A recent study attempted to determine the impact of smoking on HIV patients. Results showed there is a need for smoking cessation programs and counseling for HIV patients to prolong life expectancy.
"In a setting where HIV care is well organized and antiretroviral therapy is free of charge, HIV infected smokers lose more life-years to smoking than to HIV,” said authors.
"Talk to your doctor about quitting."
Marie Helleberg, MD, from the Department of Infectious Disease at Copenhagen University Hospital in Denmark, led the investigation into the impact of smoking on HIV patients.
For the study, 2,921 HIV positive patients in free antiretroviral therapy groups and 10,642 non-HIV positive controls were followed from 1995-2010 to determine whether smoking effected mortality rates in HIV patients.
Death from all causes and non-AIDS-related deaths were higher in HIV positive patients who smoked compared to those who did not smoke. Mortality rate ratios were 4.4 times higher for all-cause deaths and 5.3 times higher for non-AIDS related deaths for smokers.
Overall, mortality rates during the study were 3.7 times higher for smokers vs. non-smokers.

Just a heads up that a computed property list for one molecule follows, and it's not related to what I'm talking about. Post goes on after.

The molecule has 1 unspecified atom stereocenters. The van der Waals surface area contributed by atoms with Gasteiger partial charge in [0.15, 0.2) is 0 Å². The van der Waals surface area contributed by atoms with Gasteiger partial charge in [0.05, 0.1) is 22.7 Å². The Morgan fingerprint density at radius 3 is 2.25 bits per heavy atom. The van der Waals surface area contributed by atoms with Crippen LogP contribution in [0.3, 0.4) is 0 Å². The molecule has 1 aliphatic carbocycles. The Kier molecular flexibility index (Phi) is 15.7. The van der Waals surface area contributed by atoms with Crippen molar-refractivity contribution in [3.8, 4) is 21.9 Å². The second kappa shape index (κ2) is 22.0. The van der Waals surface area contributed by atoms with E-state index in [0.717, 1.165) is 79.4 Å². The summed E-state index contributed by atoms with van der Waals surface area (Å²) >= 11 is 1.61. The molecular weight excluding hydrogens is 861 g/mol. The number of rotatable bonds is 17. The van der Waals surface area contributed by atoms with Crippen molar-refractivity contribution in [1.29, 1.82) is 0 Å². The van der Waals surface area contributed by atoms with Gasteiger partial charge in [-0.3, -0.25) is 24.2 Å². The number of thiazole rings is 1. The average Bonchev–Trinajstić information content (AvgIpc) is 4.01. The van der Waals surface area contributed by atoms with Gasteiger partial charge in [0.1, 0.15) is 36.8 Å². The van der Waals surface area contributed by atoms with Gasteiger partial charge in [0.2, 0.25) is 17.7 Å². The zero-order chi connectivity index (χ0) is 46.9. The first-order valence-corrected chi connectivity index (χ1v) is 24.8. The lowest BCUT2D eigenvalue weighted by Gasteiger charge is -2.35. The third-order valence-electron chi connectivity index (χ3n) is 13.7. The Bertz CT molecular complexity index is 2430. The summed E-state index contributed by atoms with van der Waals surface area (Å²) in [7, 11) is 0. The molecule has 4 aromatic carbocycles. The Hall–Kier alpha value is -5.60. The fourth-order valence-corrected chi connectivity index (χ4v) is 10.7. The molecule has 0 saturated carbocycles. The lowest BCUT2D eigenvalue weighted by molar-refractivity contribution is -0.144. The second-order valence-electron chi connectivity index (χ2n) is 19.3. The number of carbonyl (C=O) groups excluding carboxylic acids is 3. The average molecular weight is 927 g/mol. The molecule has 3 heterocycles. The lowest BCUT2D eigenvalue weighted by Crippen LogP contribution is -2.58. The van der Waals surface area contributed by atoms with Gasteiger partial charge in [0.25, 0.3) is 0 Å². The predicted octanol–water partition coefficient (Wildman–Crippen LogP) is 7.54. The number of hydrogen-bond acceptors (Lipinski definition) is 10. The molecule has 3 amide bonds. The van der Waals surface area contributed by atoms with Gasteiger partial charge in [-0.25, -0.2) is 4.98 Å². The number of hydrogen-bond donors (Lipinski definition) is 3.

Based on study calculations, life expectancy for a 35-year-old HIV patient was 62.6 years for a smoker and 78.4 years for a non-smoker.
Researchers estimated the average years of life lost for an HIV patient who smoked was 12.3 years compared to 5.1 years for a non-HIV smoker.
Risk of death associated with smoking was 62 percent for HIV patients and 34 percent for non-HIV smokers in the control group.
Authors said, “Our findings emphasize the importance of counseling HIV patients on smoking cessation as smoking may impact their life expectancy considerably more than the HIV infection itself.”
Authors recommend smoking cessation integration into HIV treatment plans.
This study was published in December in Clinical Infectious Diseases.
Funding support was provided by the University of Copenhagen. No conflicts of interest were reported.